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Vaginal lubrication

Vaginal lubrication is the naturally produced lubricating fluid that reduces friction during sexual intercourse. It is often produced on occasions of women's sexual arousal. Vaginal dryness is the condition in which this lubrication is insufficient.  



The lubrication fluid contains water, pyridine, squalene, urea, acetic acid, lactic acid, complex alcohols and glycols, ketones, and aldehydes.[1] The fluid is typically clear and more resembling of male pre-ejaculate than male ejaculate. It can vary in consistency, texture, color, and odor, depending on sexual arousal, the time of the menstrual cycle, the presence of an infection, and diet.

Vaginal fluid is slightly acidic and can become more acidic with certain sexually transmitted diseases. The normal pH of vaginal fluid is between 3.8 and 4.5,[2][3] whereas male semen is typically between 7.2 and 8.0 (a neutral substance has a pH of 7.0)[4].

Changes in vaginal lubrication

Certain medications, including some over-the-counter antihistamines, as well as life events such as pregnancy, lactation, menopause, aging or diseases such as diabetes, will inhibit lubrication. Medicines with anticholinergic or sympathomimetic effects will dry out the "mucosal" or wet tissues of the vagina. Such medicines include many common drugs for allergic, cardiovascular, psychiatric, and other medical conditions.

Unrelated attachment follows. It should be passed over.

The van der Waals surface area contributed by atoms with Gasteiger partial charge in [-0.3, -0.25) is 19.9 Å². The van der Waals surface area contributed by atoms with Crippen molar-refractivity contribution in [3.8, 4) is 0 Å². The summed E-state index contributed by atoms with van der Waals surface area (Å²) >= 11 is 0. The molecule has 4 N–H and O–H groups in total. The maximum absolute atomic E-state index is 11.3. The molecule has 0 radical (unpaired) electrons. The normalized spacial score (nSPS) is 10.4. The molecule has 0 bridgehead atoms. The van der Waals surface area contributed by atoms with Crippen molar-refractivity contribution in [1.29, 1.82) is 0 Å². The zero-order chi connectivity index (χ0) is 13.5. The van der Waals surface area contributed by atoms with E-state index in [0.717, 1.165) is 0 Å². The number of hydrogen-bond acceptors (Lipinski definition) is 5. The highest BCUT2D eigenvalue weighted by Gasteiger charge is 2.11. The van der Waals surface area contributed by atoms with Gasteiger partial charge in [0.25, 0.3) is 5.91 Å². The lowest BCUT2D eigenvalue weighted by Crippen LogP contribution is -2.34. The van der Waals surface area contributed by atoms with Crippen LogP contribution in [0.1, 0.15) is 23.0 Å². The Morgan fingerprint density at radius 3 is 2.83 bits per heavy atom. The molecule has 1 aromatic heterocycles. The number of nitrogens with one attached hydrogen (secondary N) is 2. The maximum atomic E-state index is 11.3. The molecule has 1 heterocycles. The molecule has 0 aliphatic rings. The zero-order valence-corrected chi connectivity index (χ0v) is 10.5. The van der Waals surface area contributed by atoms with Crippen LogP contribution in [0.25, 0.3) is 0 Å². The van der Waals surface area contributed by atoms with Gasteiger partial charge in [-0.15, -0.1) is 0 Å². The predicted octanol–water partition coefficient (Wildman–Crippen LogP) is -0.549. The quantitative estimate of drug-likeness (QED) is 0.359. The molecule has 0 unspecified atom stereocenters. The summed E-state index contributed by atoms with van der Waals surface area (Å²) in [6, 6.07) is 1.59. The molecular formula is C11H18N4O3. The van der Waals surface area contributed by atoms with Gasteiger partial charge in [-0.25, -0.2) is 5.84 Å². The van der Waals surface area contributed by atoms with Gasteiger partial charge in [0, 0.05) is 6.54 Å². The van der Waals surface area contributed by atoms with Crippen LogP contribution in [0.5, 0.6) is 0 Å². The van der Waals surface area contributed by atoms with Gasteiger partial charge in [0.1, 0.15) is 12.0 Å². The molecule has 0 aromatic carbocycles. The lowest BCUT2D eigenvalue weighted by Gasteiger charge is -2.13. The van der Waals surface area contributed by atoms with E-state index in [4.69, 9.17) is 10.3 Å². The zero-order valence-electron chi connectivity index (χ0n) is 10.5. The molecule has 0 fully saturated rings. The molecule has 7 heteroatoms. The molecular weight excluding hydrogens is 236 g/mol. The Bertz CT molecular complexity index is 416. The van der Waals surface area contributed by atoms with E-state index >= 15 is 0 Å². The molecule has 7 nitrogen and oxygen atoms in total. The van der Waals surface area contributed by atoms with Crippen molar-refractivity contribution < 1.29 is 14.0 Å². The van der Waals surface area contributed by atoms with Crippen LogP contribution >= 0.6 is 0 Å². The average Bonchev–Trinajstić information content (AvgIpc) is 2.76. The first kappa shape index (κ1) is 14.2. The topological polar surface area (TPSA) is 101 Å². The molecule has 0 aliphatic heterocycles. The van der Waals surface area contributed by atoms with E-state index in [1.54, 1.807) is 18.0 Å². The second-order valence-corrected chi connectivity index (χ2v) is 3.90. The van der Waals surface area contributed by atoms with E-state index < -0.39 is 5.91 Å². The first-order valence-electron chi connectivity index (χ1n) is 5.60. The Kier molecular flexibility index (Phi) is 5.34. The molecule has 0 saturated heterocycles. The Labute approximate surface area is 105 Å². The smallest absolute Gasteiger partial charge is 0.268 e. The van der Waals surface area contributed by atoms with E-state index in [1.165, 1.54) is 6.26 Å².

Role in disease transmission

Safe sex educators warn that the vaginal fluids of a woman who is infected with HIV or other STDs can transmit the disease, even in the absence of direct penile-vaginal sexual intercourse, so direct contact is discouraged.

Artificial lubrication

When natural lubrication is insufficient, penetrative intercourse may be uncomfortable or painful. A personal lubricant applied to the vaginal opening and/or the penis can prevent this discomfort. More rarely, a vaginal suppository may be inserted prior to intercourse.

Oil-based lubricants can weaken latex and reduce the effectiveness of condoms, latex gloves, or dental dams as either forms of birth control or for protection from sexually transmitted diseases, so water- or silicone-based lubricants are often used instead.


  1. ^ Female Body Fluids. Retrieved on 2007-10-22.
  2. ^ Device and Method for Identifying and Treating Vaginal Affections. Retrieved on 2007-10-18.
  3. ^ Moses, Scott, MD (2000). Vaginal Fluid pH. Family Practice Notebook, LLC. Retrieved on 4 February 2007.
  4. ^ SEMEN ANALYSIS. Retrieved on 2007-10-18.
This article is licensed under the GNU Free Documentation License. It uses material from the Wikipedia article "Vaginal_lubrication". A list of authors is available in Wikipedia.
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